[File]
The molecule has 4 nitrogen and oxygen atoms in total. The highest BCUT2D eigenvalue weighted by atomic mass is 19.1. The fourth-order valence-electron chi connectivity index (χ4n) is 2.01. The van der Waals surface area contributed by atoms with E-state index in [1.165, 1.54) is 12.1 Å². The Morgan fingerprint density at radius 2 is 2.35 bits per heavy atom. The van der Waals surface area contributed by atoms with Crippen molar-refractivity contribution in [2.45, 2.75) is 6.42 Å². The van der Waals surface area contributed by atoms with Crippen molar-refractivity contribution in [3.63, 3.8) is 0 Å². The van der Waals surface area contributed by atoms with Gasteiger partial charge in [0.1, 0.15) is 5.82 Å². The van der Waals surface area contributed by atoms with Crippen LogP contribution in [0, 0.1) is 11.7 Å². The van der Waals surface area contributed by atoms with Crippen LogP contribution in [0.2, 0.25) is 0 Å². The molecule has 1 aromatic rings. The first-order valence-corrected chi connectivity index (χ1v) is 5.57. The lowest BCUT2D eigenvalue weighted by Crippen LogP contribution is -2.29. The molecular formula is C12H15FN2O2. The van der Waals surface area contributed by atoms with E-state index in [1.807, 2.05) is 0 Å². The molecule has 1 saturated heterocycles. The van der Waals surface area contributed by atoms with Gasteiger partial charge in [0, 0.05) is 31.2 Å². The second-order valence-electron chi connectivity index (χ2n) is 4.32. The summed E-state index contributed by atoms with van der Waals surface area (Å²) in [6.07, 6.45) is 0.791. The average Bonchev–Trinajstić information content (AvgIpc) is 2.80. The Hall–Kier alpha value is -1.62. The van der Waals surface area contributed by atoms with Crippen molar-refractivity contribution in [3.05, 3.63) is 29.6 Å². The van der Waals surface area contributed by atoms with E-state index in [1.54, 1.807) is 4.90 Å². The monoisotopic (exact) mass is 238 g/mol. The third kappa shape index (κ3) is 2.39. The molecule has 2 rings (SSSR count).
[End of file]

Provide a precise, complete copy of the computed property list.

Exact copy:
The molecule has 4 nitrogen and oxygen atoms in total. The highest BCUT2D eigenvalue weighted by atomic mass is 19.1. The fourth-order valence-electron chi connectivity index (χ4n) is 2.01. The van der Waals surface area contributed by atoms with E-state index in [1.165, 1.54) is 12.1 Å². The Morgan fingerprint density at radius 2 is 2.35 bits per heavy atom. The van der Waals surface area contributed by atoms with Crippen molar-refractivity contribution in [2.45, 2.75) is 6.42 Å². The van der Waals surface area contributed by atoms with Crippen molar-refractivity contribution in [3.63, 3.8) is 0 Å². The van der Waals surface area contributed by atoms with Gasteiger partial charge in [0.1, 0.15) is 5.82 Å². The van der Waals surface area contributed by atoms with Crippen LogP contribution in [0, 0.1) is 11.7 Å². The van der Waals surface area contributed by atoms with Crippen LogP contribution in [0.2, 0.25) is 0 Å². The molecule has 1 aromatic rings. The first-order valence-corrected chi connectivity index (χ1v) is 5.57. The lowest BCUT2D eigenvalue weighted by Crippen LogP contribution is -2.29. The molecular formula is C12H15FN2O2. The van der Waals surface area contributed by atoms with E-state index in [1.807, 2.05) is 0 Å². The molecule has 1 saturated heterocycles. The van der Waals surface area contributed by atoms with Gasteiger partial charge in [0, 0.05) is 31.2 Å². The second-order valence-electron chi connectivity index (χ2n) is 4.32. The summed E-state index contributed by atoms with van der Waals surface area (Å²) in [6.07, 6.45) is 0.791. The average Bonchev–Trinajstić information content (AvgIpc) is 2.80. The Hall–Kier alpha value is -1.62. The van der Waals surface area contributed by atoms with Crippen molar-refractivity contribution in [3.05, 3.63) is 29.6 Å². The van der Waals surface area contributed by atoms with E-state index in [1.54, 1.807) is 4.90 Å². The monoisotopic (exact) mass is 238 g/mol. The third kappa shape index (κ3) is 2.39. The molecule has 2 rings (SSSR count).